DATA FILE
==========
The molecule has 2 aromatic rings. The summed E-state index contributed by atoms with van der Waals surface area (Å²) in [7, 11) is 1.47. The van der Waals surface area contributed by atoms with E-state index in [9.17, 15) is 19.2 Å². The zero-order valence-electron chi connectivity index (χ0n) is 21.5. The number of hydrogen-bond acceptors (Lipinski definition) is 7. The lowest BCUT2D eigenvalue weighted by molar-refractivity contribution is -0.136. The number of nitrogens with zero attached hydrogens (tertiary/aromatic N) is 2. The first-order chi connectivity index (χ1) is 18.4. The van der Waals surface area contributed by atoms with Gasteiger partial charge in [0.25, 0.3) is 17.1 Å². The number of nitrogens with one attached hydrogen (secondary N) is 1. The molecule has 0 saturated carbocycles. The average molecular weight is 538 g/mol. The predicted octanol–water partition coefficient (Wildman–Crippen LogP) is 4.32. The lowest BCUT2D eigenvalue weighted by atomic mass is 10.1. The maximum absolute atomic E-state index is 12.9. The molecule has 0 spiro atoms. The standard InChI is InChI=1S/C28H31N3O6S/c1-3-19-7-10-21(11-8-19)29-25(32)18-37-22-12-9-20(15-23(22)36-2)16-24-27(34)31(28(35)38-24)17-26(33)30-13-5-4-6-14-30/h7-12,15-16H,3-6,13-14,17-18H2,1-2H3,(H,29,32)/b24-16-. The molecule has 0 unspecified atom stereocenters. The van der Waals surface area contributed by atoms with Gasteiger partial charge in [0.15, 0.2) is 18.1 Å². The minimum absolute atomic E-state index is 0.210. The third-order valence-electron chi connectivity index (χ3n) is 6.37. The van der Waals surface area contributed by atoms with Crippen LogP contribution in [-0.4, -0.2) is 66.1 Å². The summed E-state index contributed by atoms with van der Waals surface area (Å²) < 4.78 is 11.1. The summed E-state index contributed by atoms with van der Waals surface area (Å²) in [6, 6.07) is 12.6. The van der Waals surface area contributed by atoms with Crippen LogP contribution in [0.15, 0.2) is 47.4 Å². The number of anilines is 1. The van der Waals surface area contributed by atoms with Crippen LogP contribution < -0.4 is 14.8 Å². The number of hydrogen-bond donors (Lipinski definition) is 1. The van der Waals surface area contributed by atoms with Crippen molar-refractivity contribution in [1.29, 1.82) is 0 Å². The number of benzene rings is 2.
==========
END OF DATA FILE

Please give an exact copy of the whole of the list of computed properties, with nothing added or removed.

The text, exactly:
The molecule has 2 aromatic rings. The summed E-state index contributed by atoms with van der Waals surface area (Å²) in [7, 11) is 1.47. The van der Waals surface area contributed by atoms with E-state index in [9.17, 15) is 19.2 Å². The zero-order valence-electron chi connectivity index (χ0n) is 21.5. The number of hydrogen-bond acceptors (Lipinski definition) is 7. The lowest BCUT2D eigenvalue weighted by molar-refractivity contribution is -0.136. The number of nitrogens with zero attached hydrogens (tertiary/aromatic N) is 2. The first-order chi connectivity index (χ1) is 18.4. The van der Waals surface area contributed by atoms with Gasteiger partial charge in [0.25, 0.3) is 17.1 Å². The number of nitrogens with one attached hydrogen (secondary N) is 1. The molecule has 0 saturated carbocycles. The average molecular weight is 538 g/mol. The predicted octanol–water partition coefficient (Wildman–Crippen LogP) is 4.32. The lowest BCUT2D eigenvalue weighted by atomic mass is 10.1. The maximum absolute atomic E-state index is 12.9. The molecule has 0 spiro atoms. The standard InChI is InChI=1S/C28H31N3O6S/c1-3-19-7-10-21(11-8-19)29-25(32)18-37-22-12-9-20(15-23(22)36-2)16-24-27(34)31(28(35)38-24)17-26(33)30-13-5-4-6-14-30/h7-12,15-16H,3-6,13-14,17-18H2,1-2H3,(H,29,32)/b24-16-. The molecule has 0 unspecified atom stereocenters. The van der Waals surface area contributed by atoms with Gasteiger partial charge in [0.15, 0.2) is 18.1 Å². The minimum absolute atomic E-state index is 0.210. The third-order valence-electron chi connectivity index (χ3n) is 6.37. The van der Waals surface area contributed by atoms with Crippen LogP contribution in [-0.4, -0.2) is 66.1 Å². The summed E-state index contributed by atoms with van der Waals surface area (Å²) < 4.78 is 11.1. The summed E-state index contributed by atoms with van der Waals surface area (Å²) in [6, 6.07) is 12.6. The van der Waals surface area contributed by atoms with Crippen LogP contribution in [0.15, 0.2) is 47.4 Å². The number of anilines is 1. The van der Waals surface area contributed by atoms with Crippen LogP contribution < -0.4 is 14.8 Å². The number of hydrogen-bond donors (Lipinski definition) is 1. The van der Waals surface area contributed by atoms with Crippen molar-refractivity contribution in [1.29, 1.82) is 0 Å². The number of benzene rings is 2.